Modelling and comparing OECD countries' consumer behaviour.
This thesis seeks to model and compare OECD countries' consumer behaviour. We build
REPIHIRELCH and ECM formulations using long time-series based solely upon private sector
measures of income for twenty OECD countries. No previous study features such a broad
coverage of private sector data and models.
Using the Johansen procedure we build structural ECMs based upon consumption, income and
inflation allowing for heterogeneous dynamics across countries and considering whether an
intercept should be included in, or excluded from, the cointegrating vector. Models embodying
asymmetric nonlinear adjustment towards equilibrium are also developed. We are not aware of
any previous study which considers such flexibility of specification for twenty OECD
economies. \Ve build ECMs consistent with valid error-correction behaviour for eighteen
countries and find evidence favouring asymmetric/nonlinear adjustment for twelve countries.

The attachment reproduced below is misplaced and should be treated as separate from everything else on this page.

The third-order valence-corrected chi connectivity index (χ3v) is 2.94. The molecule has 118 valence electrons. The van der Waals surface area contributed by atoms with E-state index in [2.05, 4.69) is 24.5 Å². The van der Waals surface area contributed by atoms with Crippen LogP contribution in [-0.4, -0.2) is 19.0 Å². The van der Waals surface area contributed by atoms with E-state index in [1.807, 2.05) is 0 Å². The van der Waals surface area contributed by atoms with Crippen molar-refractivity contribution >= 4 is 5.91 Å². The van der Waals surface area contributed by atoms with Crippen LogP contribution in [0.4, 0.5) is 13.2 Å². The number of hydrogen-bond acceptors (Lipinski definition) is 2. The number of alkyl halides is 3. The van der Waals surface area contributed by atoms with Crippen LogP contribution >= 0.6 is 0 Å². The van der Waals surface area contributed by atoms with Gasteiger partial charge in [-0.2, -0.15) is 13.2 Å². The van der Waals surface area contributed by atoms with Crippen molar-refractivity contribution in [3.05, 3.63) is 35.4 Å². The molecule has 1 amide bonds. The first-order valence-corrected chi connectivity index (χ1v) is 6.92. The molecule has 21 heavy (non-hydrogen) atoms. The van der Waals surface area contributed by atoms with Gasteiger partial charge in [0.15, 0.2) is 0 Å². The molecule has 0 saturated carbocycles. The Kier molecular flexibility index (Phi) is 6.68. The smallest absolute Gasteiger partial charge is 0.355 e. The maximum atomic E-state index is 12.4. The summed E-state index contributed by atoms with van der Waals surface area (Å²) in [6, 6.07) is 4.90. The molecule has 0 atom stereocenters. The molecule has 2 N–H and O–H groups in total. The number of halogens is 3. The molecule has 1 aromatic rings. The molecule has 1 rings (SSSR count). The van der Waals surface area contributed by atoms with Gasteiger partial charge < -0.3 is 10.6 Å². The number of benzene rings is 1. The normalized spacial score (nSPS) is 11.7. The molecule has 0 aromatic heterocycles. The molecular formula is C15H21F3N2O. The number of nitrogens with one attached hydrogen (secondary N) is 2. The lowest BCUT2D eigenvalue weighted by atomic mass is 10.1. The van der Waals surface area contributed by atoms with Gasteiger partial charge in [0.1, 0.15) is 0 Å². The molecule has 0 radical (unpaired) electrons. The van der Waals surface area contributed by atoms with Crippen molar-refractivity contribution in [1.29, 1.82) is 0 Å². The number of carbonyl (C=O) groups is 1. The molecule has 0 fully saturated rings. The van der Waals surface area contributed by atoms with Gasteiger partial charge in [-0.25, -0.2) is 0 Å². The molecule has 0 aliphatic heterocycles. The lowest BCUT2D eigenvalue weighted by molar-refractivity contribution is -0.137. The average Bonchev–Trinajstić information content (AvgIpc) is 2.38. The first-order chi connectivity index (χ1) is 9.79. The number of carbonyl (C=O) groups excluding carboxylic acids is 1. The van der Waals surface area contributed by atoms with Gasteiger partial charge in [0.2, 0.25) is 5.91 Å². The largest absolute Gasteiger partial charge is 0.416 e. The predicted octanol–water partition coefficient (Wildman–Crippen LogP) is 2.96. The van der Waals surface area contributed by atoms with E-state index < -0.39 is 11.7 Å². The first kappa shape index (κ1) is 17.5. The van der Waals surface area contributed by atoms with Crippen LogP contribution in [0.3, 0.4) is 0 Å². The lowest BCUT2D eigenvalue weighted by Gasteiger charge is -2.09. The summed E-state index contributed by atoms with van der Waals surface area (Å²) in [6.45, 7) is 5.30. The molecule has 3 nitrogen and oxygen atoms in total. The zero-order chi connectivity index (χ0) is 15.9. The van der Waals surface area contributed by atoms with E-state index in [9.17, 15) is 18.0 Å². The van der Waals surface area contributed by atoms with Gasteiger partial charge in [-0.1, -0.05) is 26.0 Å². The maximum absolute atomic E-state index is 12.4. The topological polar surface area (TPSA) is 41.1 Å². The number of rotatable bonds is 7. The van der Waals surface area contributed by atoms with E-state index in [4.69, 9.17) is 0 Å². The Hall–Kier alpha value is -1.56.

We derive a REPIHfRELCH model in logarithmic form to allow for current income consumers,
durable expenditures and intertemporal substitution. We are aware of no previous study which
simultaneously allows for all three of these features in a REPIHIRELCH model. This model is
estimated with both GMM and IV methods. A proportion of current income consumers is found
for all twenty countries and, in addition, accommodation for durability is evident for two
economies. There is no evidence of intertemporal substitution.
Regressions are employed to explain the cross-country variations in the models' estimated
parameters. We are not aware of any previous study attempting to explain variations in estimated
elasticities from an ECM. We are able to explain the cross-country variations in the long run
income and inflation elasticities but not the short run income and inflation elasticities or the
adjustment coefficient. Only one previous study considers whether the cross-country variation
in the estimated proportion of current income consumers can be explained by liquidity
constraints. We use a broader range of proxies for liquidity constraints and additionally consider
income uncertainty as a potential explanation. Application of iterative NL3 SLS to the whole
panel reveals that both factors explain the cross-country variation in this proportion.